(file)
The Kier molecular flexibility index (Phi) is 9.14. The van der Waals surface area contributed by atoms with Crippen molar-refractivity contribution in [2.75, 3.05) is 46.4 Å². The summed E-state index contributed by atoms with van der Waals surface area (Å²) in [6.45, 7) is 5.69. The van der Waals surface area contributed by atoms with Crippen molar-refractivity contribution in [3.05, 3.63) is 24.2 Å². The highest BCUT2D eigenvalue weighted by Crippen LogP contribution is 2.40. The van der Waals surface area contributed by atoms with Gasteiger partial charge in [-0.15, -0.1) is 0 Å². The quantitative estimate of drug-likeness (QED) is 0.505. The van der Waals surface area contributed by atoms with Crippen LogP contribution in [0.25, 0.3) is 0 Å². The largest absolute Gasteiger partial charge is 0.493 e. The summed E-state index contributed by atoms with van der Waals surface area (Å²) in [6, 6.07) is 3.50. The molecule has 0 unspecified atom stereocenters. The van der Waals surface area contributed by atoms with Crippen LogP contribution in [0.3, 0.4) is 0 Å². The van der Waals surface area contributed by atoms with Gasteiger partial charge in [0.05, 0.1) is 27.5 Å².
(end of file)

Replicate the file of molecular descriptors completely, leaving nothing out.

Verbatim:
The Kier molecular flexibility index (Phi) is 9.14. The van der Waals surface area contributed by atoms with Crippen molar-refractivity contribution in [2.75, 3.05) is 46.4 Å². The summed E-state index contributed by atoms with van der Waals surface area (Å²) in [6.45, 7) is 5.69. The van der Waals surface area contributed by atoms with Crippen molar-refractivity contribution in [3.05, 3.63) is 24.2 Å². The highest BCUT2D eigenvalue weighted by Crippen LogP contribution is 2.40. The van der Waals surface area contributed by atoms with Gasteiger partial charge in [-0.15, -0.1) is 0 Å². The quantitative estimate of drug-likeness (QED) is 0.505. The van der Waals surface area contributed by atoms with Crippen LogP contribution in [0.25, 0.3) is 0 Å². The largest absolute Gasteiger partial charge is 0.493 e. The summed E-state index contributed by atoms with van der Waals surface area (Å²) in [6, 6.07) is 3.50. The molecule has 0 unspecified atom stereocenters. The van der Waals surface area contributed by atoms with Crippen LogP contribution in [0.3, 0.4) is 0 Å². The van der Waals surface area contributed by atoms with Gasteiger partial charge in [0.05, 0.1) is 27.5 Å².